Thursday, August 28, 2008

Sunday, August 31, 2008

Fidelity in Marriage Part II...

This is the conclusion to last week's column on faithfulness in marriage. The Church teaches:

Toward Christians who live in this situation, and who often keep the faith and desire to bring up their children in a Christian manner, priests and the whole community must manifest an attentive solicitude, so that they do not consider themselves separated from the Church, in whose life they can and must participate as baptized persons:

They should be encouraged to listen to the Word of God, to attend the Sacrifice of the Mass, to persevere in prayer, to contribute to works of charity and to community efforts for justice, to bring up their children in the Christian faith, to cultivate the spirit and practice of penance and thus implore, day by day, God's grace. (The Catechism of the Catholic Church, #1651)

There are many who could not avoid divorce even though they would have preferred it otherwise. The Church looks upon them as still married but living apart while civil law considers the bond of matrimony dissolved. If the divorced person does not attempt another marriage (which would be considered invalid), he or she is in full communion with the Church. If the divorced Catholic has remarried, this union is not recognized by the Church. They are seen as living together as a couple outside marriage, contrary to the sixth Commandment. Yet, they are not separated from the Church. Never should they be judged by any one of us. Rather, they should be treated as we would treat others—the way that Jesus would treat them here and now—with love and respect. We hope that their situation can be straightened out. But, nevertheless, if it cannot be, we remain their friends.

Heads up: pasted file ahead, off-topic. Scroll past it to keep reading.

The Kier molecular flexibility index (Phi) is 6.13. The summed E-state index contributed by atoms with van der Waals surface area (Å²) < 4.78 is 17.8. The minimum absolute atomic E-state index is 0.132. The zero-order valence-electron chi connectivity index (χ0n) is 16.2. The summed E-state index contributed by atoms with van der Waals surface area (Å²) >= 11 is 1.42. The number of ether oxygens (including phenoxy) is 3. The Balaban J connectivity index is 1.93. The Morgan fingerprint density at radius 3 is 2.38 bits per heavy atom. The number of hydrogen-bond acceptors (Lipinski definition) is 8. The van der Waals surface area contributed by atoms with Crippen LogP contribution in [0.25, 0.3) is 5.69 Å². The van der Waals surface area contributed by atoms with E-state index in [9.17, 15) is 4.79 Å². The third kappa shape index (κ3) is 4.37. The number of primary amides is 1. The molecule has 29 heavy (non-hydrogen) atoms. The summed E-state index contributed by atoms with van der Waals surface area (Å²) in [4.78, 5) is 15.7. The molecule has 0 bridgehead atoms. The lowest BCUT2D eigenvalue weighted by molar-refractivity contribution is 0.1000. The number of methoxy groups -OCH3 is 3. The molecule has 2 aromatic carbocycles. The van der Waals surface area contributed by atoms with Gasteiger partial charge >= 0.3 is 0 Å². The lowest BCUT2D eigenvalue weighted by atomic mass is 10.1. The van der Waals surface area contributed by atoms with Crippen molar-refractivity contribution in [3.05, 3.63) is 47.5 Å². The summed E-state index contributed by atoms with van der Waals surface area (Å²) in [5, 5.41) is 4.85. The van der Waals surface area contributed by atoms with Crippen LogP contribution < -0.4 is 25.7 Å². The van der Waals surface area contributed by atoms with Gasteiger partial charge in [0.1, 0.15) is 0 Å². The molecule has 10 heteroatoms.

A Church annulment is another matter. It is not a Catholic divorce. It is a finding and a declaration that there was something lacking in the Church marriage that made it invalid. Even though everything looked all right, there were facts, hidden to most people, that prevented a true marriage to occur. There might have been a lack of freedom or some other invalidating element. If this is determined by a Church marriage tribunal, even years later, the annulment can be declared.

It should be noted well that the children of a marriage which is annulled are not in any way considered illegitimate. They remain the same as any other children. Moreover, no stigma should be applied to any child of any union whatsoever. They are children of God and loved by Him and should be loved by us.

Next the Church teaching on marriage continues with The Domestic Church. Now, I want to wish you a good Labor Day tomorrow. Labor is a way that we do God's will in society by helping each other through our work contribution. We remember the example of Jesus, Mary, and Joseph. They all worked—and probably very hard too. May each of us do our jobs well, whether at home or in the workplace. May we always know God's blessing upon our good labors.

Fr. Stanley